What’s the first thing you do when locked out of your house or car? If a friend or family member can’t bring you spare key, then often you’re left to search online on your phone for a locksmith.
That’s where danger lurks. Search “West Palm Beach locksmith” and you are likely to be connected to a call center in another city. They might give you a low estimate and send an untrained so-called locksmith. Then when the worker shows up, the job ends up costing way more, and he or she asks to be paid in cash.
The Palm Beach Post told our readers about the problem of rogue locksmiths in 2o12, and as with many profitable scams, the Federal Trade Commission says it’s ongoing.
If the locksmith arrives in a personal vehicle rather than a marked company vehicle, that’s a red flag. Most legitimate locksmiths wear shirts with the company’s name on them also.
A nightmare can unfold where consumers end up someone who isn’t really a locksmith, but a con artist who can end up ruining their car door or house door and demanding a huge amount of money.
It pays to have the number of a reputable local locksmith stored in your phone. If you’re caught without that, here is what the FTC says to do when you make that call:
- Ask for the full, legal name of the business. If an operator will give you only a generic name, think about calling a different business that will identify itself.
- Run a quick internet search with the company’s name and words such as s”complaint” or “review.”
- Ask the operator to confirm the address shown in the online ad. If the ad doesn’t show an address for the business, finds out why. There are some legitimate locksmiths who operate mobile businesses.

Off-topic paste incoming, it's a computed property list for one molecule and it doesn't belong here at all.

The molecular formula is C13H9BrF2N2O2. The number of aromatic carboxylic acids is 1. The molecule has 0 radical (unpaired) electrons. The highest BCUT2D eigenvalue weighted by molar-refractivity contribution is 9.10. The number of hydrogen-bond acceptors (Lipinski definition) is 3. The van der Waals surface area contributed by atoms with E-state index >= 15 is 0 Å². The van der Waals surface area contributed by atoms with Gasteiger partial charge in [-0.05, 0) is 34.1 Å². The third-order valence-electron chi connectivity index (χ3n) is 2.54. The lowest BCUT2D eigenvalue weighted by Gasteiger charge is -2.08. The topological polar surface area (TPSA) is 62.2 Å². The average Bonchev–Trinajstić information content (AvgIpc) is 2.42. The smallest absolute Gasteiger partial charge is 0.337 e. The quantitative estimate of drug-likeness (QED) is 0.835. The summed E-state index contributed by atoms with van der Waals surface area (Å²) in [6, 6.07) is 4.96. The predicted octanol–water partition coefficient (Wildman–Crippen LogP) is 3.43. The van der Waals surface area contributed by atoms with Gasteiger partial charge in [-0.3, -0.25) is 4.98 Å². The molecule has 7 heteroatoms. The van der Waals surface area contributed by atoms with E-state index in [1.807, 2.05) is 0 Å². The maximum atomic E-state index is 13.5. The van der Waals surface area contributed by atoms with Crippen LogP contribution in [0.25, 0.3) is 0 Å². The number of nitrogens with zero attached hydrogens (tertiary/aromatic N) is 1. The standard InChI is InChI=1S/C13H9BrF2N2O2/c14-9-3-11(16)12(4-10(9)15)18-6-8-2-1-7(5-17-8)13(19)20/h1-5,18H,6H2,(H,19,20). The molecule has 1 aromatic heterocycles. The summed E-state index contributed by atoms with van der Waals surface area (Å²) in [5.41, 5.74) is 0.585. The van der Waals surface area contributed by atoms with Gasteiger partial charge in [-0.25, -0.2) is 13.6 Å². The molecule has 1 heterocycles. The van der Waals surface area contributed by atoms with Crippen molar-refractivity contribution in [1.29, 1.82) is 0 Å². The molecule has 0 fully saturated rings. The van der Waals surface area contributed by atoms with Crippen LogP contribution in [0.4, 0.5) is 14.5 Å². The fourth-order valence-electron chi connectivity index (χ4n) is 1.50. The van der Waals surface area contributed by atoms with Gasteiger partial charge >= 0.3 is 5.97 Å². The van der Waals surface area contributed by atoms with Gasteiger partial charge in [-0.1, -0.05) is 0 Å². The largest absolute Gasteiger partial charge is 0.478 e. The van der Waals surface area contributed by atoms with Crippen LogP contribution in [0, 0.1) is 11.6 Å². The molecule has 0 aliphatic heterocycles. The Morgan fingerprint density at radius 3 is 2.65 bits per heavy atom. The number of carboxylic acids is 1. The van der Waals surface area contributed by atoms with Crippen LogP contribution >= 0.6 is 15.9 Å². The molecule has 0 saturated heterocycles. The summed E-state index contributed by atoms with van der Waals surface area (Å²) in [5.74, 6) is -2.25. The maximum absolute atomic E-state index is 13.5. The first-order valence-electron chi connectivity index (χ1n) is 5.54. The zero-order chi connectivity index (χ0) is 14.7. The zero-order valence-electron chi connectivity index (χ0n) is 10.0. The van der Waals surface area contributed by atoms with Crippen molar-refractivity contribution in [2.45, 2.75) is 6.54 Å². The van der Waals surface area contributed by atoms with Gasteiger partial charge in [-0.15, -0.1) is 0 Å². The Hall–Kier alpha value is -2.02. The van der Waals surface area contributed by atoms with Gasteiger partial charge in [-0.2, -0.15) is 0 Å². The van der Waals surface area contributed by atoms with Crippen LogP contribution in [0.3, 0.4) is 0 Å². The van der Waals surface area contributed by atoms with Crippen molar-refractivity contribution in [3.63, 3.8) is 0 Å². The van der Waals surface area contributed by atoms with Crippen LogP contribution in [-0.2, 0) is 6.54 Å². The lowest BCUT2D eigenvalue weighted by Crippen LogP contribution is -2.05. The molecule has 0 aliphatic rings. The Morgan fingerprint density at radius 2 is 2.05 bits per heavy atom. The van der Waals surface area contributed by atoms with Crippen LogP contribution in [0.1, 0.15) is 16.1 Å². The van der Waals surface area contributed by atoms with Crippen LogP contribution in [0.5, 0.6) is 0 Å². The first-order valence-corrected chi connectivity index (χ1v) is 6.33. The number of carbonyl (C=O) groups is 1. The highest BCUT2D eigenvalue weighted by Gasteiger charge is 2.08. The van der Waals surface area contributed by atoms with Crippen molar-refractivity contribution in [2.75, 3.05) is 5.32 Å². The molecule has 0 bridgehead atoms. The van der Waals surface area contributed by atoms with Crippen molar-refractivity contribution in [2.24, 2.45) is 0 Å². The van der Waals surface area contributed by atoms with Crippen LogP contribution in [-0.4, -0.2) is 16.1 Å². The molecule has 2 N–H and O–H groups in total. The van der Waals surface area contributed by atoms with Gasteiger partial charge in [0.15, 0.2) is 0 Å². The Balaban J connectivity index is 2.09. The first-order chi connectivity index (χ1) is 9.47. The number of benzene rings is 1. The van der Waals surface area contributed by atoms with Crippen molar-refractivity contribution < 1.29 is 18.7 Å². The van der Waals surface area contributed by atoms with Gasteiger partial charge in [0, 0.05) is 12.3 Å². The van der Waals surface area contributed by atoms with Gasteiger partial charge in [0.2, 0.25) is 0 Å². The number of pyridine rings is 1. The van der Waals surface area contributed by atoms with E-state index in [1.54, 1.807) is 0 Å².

- Get an estimate of the total cost. Describe the job and type of lock. If the estimate seems too low, ask what it includes such as a fee for a service call, labor, replacement parts, additional fees for mileage, tool fees, fuel surcharges, etc.
When the locksmith arrives, ask for identification and a business card. Does it match what is on the invoice?
Ask to see a written estimate and see if it matches what you were told on the phone.
Ask for proof of insurance.
Show your identification. A legitimate locksmith should confirm your identity and make sure you really own the property or vehicle before starting work.
Don’t sign anything without reading it.
If the locksmith says it’s necessary to drill your lock and replace it, think about hiring a different person. Most skilled locksmiths can unlock almost any door with his tools.
Before you pay, get a written invoice that shows the company name and lists labor, replacement parts, and all fees you’re being charged.
If you don’t feel comfortable with the worker, tell him to leave.